Singapore Together - a movement based on partnerships so we all emerge stronger - needs citizens to step up to take part
In June last year, Deputy Prime Minister Heng Swee Keat launched the Singapore Together movement - an initiative of leadership centred on partnership - and invited all Singaporeans to work with the Government and one another to shape our future.
We made good progress. Working together, we improved the way we recycle and strengthened work-life harmony through the #RecycleRight Citizens' Workgroup and Citizens' Panel on Work-Life Harmony respectively. Our youth came together to create their vision of Singapore and take action on ground-up projects through the SG Youth Action Plan. Residents had a say in shaping their physical environment through the Lively Places Programme.
We were moving forward at a steady tempo when the world changed. Covid-19 hit us like a wrecking ball.
The pandemic has inflicted a terrible toll in human lives and the count continues.
The economic fallout has been as spectacular as it has been unprecedented. Governments have been forced to respond in extraordinary ways, locking down cities, shutting borders, quarantining millions and injecting huge fiscal stimuli to keep economies going.
The social cost too is tremendous. Jobs will be lost and livelihoods affected. Without intervention, inequalities will widen and social mobility will slow.
Mental health issues increased and the digital divide was sharply exposed. In some countries the situation has been made worse by racial and other divides, causing social unrest to erupt.
This is compounded by increasing geopolitical polarisation and erosion of the world order that has been in place since World War II.
We are facing the crisis of a generation.
Against this backdrop, Singapore Together has become even more imperative and necessary.
With the multitude of challenges ahead, we will prevail only if we are united, combining our strengths, talents, wisdom, experience and resources. We must leverage the power of partnerships to emerge stronger as an economy and a society and to prepare for the future.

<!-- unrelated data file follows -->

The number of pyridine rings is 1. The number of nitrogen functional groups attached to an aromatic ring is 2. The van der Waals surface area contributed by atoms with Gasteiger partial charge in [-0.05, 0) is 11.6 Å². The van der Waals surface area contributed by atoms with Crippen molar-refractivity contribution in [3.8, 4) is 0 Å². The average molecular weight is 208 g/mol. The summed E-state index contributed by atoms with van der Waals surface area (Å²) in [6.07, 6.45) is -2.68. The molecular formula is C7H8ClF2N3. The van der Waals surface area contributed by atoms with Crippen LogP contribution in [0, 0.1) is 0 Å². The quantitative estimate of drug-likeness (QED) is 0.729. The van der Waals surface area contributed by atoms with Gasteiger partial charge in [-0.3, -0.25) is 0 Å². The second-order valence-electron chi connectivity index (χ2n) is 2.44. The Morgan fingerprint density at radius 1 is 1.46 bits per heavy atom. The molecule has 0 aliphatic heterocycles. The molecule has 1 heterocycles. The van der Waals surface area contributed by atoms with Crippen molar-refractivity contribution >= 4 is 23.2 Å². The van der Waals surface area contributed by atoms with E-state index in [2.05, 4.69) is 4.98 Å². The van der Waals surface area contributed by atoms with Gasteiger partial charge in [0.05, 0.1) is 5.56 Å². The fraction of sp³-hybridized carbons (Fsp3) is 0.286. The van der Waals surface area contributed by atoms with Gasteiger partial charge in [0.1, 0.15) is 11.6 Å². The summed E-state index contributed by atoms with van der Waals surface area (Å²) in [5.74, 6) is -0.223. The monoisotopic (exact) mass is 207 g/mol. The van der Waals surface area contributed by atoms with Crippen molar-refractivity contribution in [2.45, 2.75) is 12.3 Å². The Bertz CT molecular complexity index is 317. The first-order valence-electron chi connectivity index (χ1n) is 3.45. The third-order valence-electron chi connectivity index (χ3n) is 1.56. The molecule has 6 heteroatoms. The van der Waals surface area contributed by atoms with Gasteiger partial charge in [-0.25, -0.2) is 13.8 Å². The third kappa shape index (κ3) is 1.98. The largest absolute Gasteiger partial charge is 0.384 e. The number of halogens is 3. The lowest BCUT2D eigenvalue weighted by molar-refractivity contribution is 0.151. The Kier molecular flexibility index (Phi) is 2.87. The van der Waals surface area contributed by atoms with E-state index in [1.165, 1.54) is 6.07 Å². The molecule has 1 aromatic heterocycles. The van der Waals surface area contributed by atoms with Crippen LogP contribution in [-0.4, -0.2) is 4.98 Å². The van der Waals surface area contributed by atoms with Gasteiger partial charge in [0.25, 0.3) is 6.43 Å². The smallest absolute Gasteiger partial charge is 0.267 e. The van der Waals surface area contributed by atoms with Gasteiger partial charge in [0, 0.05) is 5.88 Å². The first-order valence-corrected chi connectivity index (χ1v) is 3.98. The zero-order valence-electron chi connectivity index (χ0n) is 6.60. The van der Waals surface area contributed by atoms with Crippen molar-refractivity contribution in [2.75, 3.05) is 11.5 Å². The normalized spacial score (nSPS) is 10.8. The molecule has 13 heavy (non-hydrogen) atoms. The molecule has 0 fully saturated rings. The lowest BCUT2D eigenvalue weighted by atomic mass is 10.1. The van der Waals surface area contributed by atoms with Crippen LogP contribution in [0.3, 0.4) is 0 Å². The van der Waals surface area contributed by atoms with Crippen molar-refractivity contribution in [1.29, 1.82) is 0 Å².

We have made a good start.
Jobs and economy
The National Jobs Council led by Senior Minister Tharman Shanmugaratnam is harnessing both the public and private sectors in an all-out effort to create and save jobs as well as upskill and retrain workers for new opportunities under SGUnited Jobs and Skills.
Under the Emerging Stronger Taskforce, government and industry representatives from different sectors are working together on recommendations for economic recovery. Beyond recommendations, it has also launched Singapore Together Alliances for Action to prototype new ideas within three months to catalyse growth and to generate new jobs.
On the social front, strong partnership between government, people and organisations is essential to tackling social issues effectively. This was amply demonstrated during the circuit breaker.
Working with the Ministry of Education (MOE), more than 100 volunteers from Heartware Network, RSVP Singapore, Life Community Services Society, Cahaya Community and Youth Corps Singapore came forward as tele-befrienders to check on vulnerable students' well-being and to ensure families were coping.
The Straits Times School Pocket Money Fund partnered MOE to provide meal subsidies totalling $4 million for more than 47,000 students from lower-income families during the mid-year holidays.
The Partners Engaging and Empowering Rough Sleepers network (comprising 26 public agencies, social service agencies and community partners) collaborated with 40 other community partners to set up Safe Sound Sleeping Places to shelter about 600 homeless persons.
Going forward we have to address not only pre-existing social issues but also new ones thrown up by Covid-19, like digital inclusion.
Many of us were able to pivot to working remotely during the circuit breaker, but this was far less the case for low-income households and workers, seniors, and traditional businesses like hawkers. Here too a partnership approach will be helpful to bridge the digital gap.